Apprenticeships vs. college.

Akeem sees apprenticeships as a healthy educational alternative to a 4-year degree. Apprenticeships will not replace college, but it would be beneficial if they competed. This is because college is not for everyone. Apprenticeships are a great opportunity for those who are unable to go to college or those who simply do not want to go to college. Besides college, most high schoolers do not have a viable career path to obtain a livable wage. Apprenticeships can be an integral option for high schoolers that allows them to:

  • Earn a livable wage.
  • Obtain a credential.
  • Master a skill without any debt.

For some, the only way to obtain these advantages is by going through an apprenticeship program. Akeem hopes that one day apprenticeships will be talked about in the same conversation as pursuing a four-year degree.

How do I find apprenticeship programs?

  • Google is great way to start your apprenticeship search.
  • The U.S. Department of Labor has an Apprenticeship Finder that is fantastic for finding opportunities near you.
  • Local community or technical colleges often collaborate with employers on apprenticeship programs and can direct you to what you are looking for.
  • Local labor unions may organize apprenticeships so reaching out to them is a great way to discover more opportunities.
  • Unify Jobs is an integrated technology solution designed with diversity, equity, and inclusion at its core to match employers and job seekers.

Unsure of what you want to do after high school? Thinking of making a career change? Consider apprenticeships. Too few people recognize that apprenticeships are a viable alternative to college. But now that you are aware of this you can educate others on the benefits of apprenticeships.  Stay tuned throughout the summer for more blogs on apprenticeships, internships, professional development, and more.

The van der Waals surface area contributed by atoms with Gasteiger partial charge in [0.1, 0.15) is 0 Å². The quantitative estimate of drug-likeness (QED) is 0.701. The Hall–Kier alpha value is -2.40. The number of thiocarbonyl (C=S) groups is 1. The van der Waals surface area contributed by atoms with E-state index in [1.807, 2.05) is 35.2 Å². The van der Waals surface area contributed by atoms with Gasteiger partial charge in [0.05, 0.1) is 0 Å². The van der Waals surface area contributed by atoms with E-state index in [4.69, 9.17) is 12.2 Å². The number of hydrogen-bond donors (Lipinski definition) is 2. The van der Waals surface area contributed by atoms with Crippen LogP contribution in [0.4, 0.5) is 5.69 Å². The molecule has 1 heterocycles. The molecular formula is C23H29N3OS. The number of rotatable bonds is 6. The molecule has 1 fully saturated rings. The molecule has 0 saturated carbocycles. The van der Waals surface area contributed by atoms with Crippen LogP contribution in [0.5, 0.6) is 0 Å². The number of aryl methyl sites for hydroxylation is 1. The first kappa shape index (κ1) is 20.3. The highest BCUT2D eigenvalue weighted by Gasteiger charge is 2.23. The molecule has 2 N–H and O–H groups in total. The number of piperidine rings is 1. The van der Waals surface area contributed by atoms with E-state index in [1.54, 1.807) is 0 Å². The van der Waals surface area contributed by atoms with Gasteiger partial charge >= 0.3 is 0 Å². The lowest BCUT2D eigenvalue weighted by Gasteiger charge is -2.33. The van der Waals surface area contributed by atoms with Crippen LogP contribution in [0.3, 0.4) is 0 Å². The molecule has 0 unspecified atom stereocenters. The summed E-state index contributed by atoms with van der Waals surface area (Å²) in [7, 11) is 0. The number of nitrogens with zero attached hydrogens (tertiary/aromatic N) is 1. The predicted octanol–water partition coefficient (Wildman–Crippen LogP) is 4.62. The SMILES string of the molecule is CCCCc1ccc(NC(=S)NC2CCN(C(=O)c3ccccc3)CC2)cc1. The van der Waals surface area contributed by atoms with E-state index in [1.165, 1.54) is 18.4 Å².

• Selena Gillespie July 13, 2021 Reply

    Great article Nico. Do you have any advice on young professionals who want to pursue both a college education and an apprenticeship? Secondly, are there any benefits or reason’s anyone would take on an unregistered apprenticeship over one that is registered?

  • Akeem Perry July 16, 2021 Reply

    Hello Selena! Great questions.. To answer your first, if a young professional is considering to complete both a college degree and an apprenticeship, it would be ideal to find an apprenticeship which has a credentials that yields towards post-secondary credits upon completion of the program. This would be the best approach to maximize on the time commitment of completing both.

    As for your second question, yes, there are benefits to completing an unregistered apprenticeship program. The meaningful work experience and training attained from a sponsoring employer with a notable reputation is an invaluable opportunity which often times lead to direct hire employment upon completion of the program. Additionally, the training of an unregistered apprenticeship may be more specific to the sponsoring employer’s organizational needs while still remaining to be relevant skills for future opportunities. These advantageous pair well if the sponsoring employer is viewed as a dream job or company for the aspiring young professional.

    Therefore, it is important to uphold the benefits of both, registered and unregistered apprenticeships!